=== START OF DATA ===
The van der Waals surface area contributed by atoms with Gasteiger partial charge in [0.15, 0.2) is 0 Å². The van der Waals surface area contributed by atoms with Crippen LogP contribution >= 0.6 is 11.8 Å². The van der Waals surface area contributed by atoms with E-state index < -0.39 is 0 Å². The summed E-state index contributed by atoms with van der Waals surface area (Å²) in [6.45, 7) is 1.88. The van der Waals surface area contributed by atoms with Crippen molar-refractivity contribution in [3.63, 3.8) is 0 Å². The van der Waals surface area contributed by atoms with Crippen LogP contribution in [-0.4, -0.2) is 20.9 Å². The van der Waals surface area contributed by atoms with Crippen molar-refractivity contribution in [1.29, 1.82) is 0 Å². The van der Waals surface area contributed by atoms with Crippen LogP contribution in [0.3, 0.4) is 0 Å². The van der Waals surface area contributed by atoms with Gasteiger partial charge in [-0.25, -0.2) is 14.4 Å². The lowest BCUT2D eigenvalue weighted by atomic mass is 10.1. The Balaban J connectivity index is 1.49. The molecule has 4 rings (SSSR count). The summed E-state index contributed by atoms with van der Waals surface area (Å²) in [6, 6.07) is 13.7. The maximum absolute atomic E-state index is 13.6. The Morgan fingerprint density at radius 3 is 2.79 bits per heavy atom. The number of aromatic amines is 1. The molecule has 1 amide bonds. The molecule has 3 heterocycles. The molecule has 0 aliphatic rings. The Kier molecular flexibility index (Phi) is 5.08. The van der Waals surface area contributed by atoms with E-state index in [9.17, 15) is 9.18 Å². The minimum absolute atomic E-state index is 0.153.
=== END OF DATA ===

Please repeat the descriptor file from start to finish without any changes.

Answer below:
The van der Waals surface area contributed by atoms with Gasteiger partial charge in [0.15, 0.2) is 0 Å². The van der Waals surface area contributed by atoms with Crippen LogP contribution >= 0.6 is 11.8 Å². The van der Waals surface area contributed by atoms with E-state index < -0.39 is 0 Å². The summed E-state index contributed by atoms with van der Waals surface area (Å²) in [6.45, 7) is 1.88. The van der Waals surface area contributed by atoms with Crippen molar-refractivity contribution in [3.63, 3.8) is 0 Å². The van der Waals surface area contributed by atoms with Crippen LogP contribution in [-0.4, -0.2) is 20.9 Å². The van der Waals surface area contributed by atoms with Crippen molar-refractivity contribution in [1.29, 1.82) is 0 Å². The van der Waals surface area contributed by atoms with Crippen LogP contribution in [0.3, 0.4) is 0 Å². The van der Waals surface area contributed by atoms with Gasteiger partial charge in [-0.25, -0.2) is 14.4 Å². The lowest BCUT2D eigenvalue weighted by atomic mass is 10.1. The Balaban J connectivity index is 1.49. The molecule has 4 rings (SSSR count). The summed E-state index contributed by atoms with van der Waals surface area (Å²) in [6, 6.07) is 13.7. The maximum absolute atomic E-state index is 13.6. The Morgan fingerprint density at radius 3 is 2.79 bits per heavy atom. The number of aromatic amines is 1. The molecule has 1 amide bonds. The molecule has 3 heterocycles. The molecule has 0 aliphatic rings. The Kier molecular flexibility index (Phi) is 5.08. The van der Waals surface area contributed by atoms with E-state index in [9.17, 15) is 9.18 Å². The minimum absolute atomic E-state index is 0.153.